This, in turn, gives the resulting wines intense minerality and singularity in the wine world.  It also is the core reason why the root louse, phylloxera, has never become an issue on this small island.  This fact allows Santorini to have many old vine vineyards.  Grapes are grown on the eastern edge of the caldera at nearly 1,000 feet in altitude.  To add even more stress to the vine, Santorini sees almost no rain during the growing season and the vines only source of water comes from the early morning fog condensation that covers the island.  This is enough to keep the vines alive and thriving.

Steady westerly winds keep the grapes from seeing much of the condensation thus eliminating any chance of rot.  In fact, the winds are so fierce that the vines are typically trained to grow in a Stefani shape, a round basket, where the middle is left open for the clusters of grapes to grow unimpeded.

santorini vineyardAssyrtiko:  Rich, Mineral-driven Whites

It is in this environment on Santorini that Greece’s most intriguing white grape is grown.  Assyrtiko (A seer’tee ko) might just become the next “darling” white wine for sommeliers and wine critics alike.  The varietal is often referred to as ‘the white grape in red’s clothing’.  It is a high acid, full-bodied white with moderately high alcohol that gives the consumer a chance to taste the essence of Santorini.

The minerality that the grape inherits from the soils is sky high.  Flavors of crushed rocks and smoky minerals meld into the bone dry acidity while maintaining ripe citrus fruits such as melon, apple and key lime.  Assyrtiko will be sometimes be blended with small amounts of Athiri and Aidani to add aromatics to the bracing acids.  The wine may sometimes see oak, but is typically aged in stainless steel vats.  Wild yeasts are usually used in fermentation which gives the ensuing wine unique character and flavor profile.  Santorini has 70% of its vines dedicated to this variety.  Some of the best examples are done by Gaia, who produces an unbelievably good wild ferment, and Paris Sigalas.

Vinsanto from Santorini

Assyrtiko(minimum 51%) and Aidani are also the main grape varieties used for the passito-style Vinsanto dessert wines. The late harvested grapes are left out on straw mats for 1-2 weeks which causes them to concentrate and raisinate.  The grapes then go through a santorini sunsetlengthy fermentation process then are aged in oak casks for a minimum of 24 months, but usually for much longer.  The ending results are deliciously sweet wines with flavors of matured honey, dried apricots, and molasses.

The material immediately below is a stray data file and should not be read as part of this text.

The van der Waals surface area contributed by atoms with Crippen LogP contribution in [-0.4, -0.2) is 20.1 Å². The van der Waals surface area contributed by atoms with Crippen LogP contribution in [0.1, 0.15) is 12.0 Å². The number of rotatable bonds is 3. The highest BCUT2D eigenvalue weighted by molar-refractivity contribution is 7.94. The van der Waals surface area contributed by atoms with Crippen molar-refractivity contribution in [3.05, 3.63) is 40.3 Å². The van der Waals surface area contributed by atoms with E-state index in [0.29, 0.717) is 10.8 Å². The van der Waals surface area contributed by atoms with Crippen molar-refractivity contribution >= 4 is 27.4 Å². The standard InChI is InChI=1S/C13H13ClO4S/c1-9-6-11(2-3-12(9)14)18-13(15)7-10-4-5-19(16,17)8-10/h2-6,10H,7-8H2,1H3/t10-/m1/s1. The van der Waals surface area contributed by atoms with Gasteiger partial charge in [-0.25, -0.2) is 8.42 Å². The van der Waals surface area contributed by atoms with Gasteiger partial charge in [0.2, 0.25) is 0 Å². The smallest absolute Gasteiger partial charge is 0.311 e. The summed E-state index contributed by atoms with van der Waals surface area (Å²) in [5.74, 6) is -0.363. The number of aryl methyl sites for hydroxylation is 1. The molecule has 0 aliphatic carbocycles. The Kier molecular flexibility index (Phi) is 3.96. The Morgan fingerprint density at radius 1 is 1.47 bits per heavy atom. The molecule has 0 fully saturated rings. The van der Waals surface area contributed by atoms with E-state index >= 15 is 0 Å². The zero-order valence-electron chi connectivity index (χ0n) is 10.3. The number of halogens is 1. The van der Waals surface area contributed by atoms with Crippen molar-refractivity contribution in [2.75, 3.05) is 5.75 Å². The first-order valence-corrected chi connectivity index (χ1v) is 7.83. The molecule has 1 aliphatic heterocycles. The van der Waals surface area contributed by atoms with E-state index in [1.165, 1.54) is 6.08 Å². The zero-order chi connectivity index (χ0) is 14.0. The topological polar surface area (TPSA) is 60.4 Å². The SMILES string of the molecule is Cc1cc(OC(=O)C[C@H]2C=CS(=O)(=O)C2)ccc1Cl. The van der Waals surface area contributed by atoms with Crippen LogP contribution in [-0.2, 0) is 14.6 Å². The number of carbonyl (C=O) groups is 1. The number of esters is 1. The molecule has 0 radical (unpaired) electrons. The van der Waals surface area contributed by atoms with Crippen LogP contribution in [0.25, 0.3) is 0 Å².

The wines are typically low in alcohol and high in sugar, yet are not cloying due to the vibrant acidity of Assyrtiko.  Vinsanto of Greece, not to be confused with Vin Santo of Tuscany, now has the exclusive rights to the name ‘Vinsanto’ although Tuscany can still use the name on the label to describe the ‘style’ of wine making. Vin meaning wine, Santo short for Santorini…Vinsanto. Makes sense.

Mavrotragano:  Big, Bold Red

Santorini may be best known for its indigenous white varietals, but the reds are beginning to make head way in the market.  Mavrotragano is the red grape that is making the biggest waves.  This rare, indigenous variety produces small, thick skinned grapes of very low yield.  Due to the lack of phylloxera issues, this varietal remains largely on its original rootstock.  Mavrotragano was nearly extinct before being resurrected by Haridimos Hatzidakis and Paris Sigalas to critical acclaim.  The wine is aged for a minimum of 1 year in oak, usually French.  The flavor profile is reminiscent of Nebbiolo with red fruits, large notes of minerality and full, yet supple tannins.

The complex, indigenous varietals of this small, yet uniquely gifted island is leading the resurgence of Greek wine in the world.  Greece is leaving the tarnish of Retsina in the past and forging forward with its indigenous quality varietals and the island of Santorini leading the way.

Santorini Greek TavernOur guest author, James Barlow, CS, CWE, is a wine director of over 6,000 wines labels for a  store owned by Spec’s Fine Wines and Liquors in Houston, Texas.   He is also the  author of the widely recongized wine blog thewineepicure.com.  James is also a recent recipient of the CWE Certification (Congratulations, James!) and as such has taken on the duty of teaching the Certified Specialist of Wine course to fellow employees in hopes  of having the best educated staff in the state of Texas. Way to go, James!